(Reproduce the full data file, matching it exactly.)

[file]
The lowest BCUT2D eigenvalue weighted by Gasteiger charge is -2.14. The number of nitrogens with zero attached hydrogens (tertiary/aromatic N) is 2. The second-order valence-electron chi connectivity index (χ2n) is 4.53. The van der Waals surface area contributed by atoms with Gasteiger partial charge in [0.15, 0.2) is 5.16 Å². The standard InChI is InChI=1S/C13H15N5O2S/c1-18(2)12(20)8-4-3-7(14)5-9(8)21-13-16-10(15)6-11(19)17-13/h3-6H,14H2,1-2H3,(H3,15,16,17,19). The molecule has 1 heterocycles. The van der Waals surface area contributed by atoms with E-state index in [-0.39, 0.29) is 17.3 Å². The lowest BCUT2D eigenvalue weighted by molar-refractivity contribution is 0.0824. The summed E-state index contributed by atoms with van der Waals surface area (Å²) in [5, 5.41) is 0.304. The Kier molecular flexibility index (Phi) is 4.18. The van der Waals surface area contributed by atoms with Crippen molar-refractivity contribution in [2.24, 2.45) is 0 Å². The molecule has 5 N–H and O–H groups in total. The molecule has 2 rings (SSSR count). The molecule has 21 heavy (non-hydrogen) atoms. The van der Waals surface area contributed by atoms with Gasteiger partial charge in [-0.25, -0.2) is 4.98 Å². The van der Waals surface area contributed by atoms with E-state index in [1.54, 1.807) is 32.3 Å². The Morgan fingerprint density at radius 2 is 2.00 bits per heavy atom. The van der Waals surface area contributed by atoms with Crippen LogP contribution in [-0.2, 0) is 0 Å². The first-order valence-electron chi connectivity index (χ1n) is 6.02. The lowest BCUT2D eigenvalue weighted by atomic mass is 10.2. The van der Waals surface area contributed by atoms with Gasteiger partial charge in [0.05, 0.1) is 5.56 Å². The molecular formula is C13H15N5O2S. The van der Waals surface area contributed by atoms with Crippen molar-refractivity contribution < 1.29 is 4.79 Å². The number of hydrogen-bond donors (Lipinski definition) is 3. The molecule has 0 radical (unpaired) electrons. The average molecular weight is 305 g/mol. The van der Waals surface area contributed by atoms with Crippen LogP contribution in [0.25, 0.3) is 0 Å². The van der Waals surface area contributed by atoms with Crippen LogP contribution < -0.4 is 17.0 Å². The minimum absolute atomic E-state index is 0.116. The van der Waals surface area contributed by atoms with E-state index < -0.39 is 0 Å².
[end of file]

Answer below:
The lowest BCUT2D eigenvalue weighted by Gasteiger charge is -2.14. The number of nitrogens with zero attached hydrogens (tertiary/aromatic N) is 2. The second-order valence-electron chi connectivity index (χ2n) is 4.53. The van der Waals surface area contributed by atoms with Gasteiger partial charge in [0.15, 0.2) is 5.16 Å². The standard InChI is InChI=1S/C13H15N5O2S/c1-18(2)12(20)8-4-3-7(14)5-9(8)21-13-16-10(15)6-11(19)17-13/h3-6H,14H2,1-2H3,(H3,15,16,17,19). The molecule has 1 heterocycles. The van der Waals surface area contributed by atoms with E-state index in [-0.39, 0.29) is 17.3 Å². The lowest BCUT2D eigenvalue weighted by molar-refractivity contribution is 0.0824. The summed E-state index contributed by atoms with van der Waals surface area (Å²) in [5, 5.41) is 0.304. The Kier molecular flexibility index (Phi) is 4.18. The van der Waals surface area contributed by atoms with Crippen molar-refractivity contribution in [2.24, 2.45) is 0 Å². The molecule has 5 N–H and O–H groups in total. The molecule has 2 rings (SSSR count). The molecule has 21 heavy (non-hydrogen) atoms. The van der Waals surface area contributed by atoms with Gasteiger partial charge in [-0.25, -0.2) is 4.98 Å². The van der Waals surface area contributed by atoms with E-state index in [1.54, 1.807) is 32.3 Å². The Morgan fingerprint density at radius 2 is 2.00 bits per heavy atom. The van der Waals surface area contributed by atoms with Crippen LogP contribution in [-0.2, 0) is 0 Å². The first-order valence-electron chi connectivity index (χ1n) is 6.02. The lowest BCUT2D eigenvalue weighted by atomic mass is 10.2. The van der Waals surface area contributed by atoms with Gasteiger partial charge in [0.05, 0.1) is 5.56 Å². The molecular formula is C13H15N5O2S. The van der Waals surface area contributed by atoms with Crippen molar-refractivity contribution < 1.29 is 4.79 Å². The number of hydrogen-bond donors (Lipinski definition) is 3. The molecule has 0 radical (unpaired) electrons. The average molecular weight is 305 g/mol. The van der Waals surface area contributed by atoms with Crippen LogP contribution in [0.25, 0.3) is 0 Å². The van der Waals surface area contributed by atoms with Crippen LogP contribution < -0.4 is 17.0 Å². The minimum absolute atomic E-state index is 0.116. The van der Waals surface area contributed by atoms with E-state index < -0.39 is 0 Å².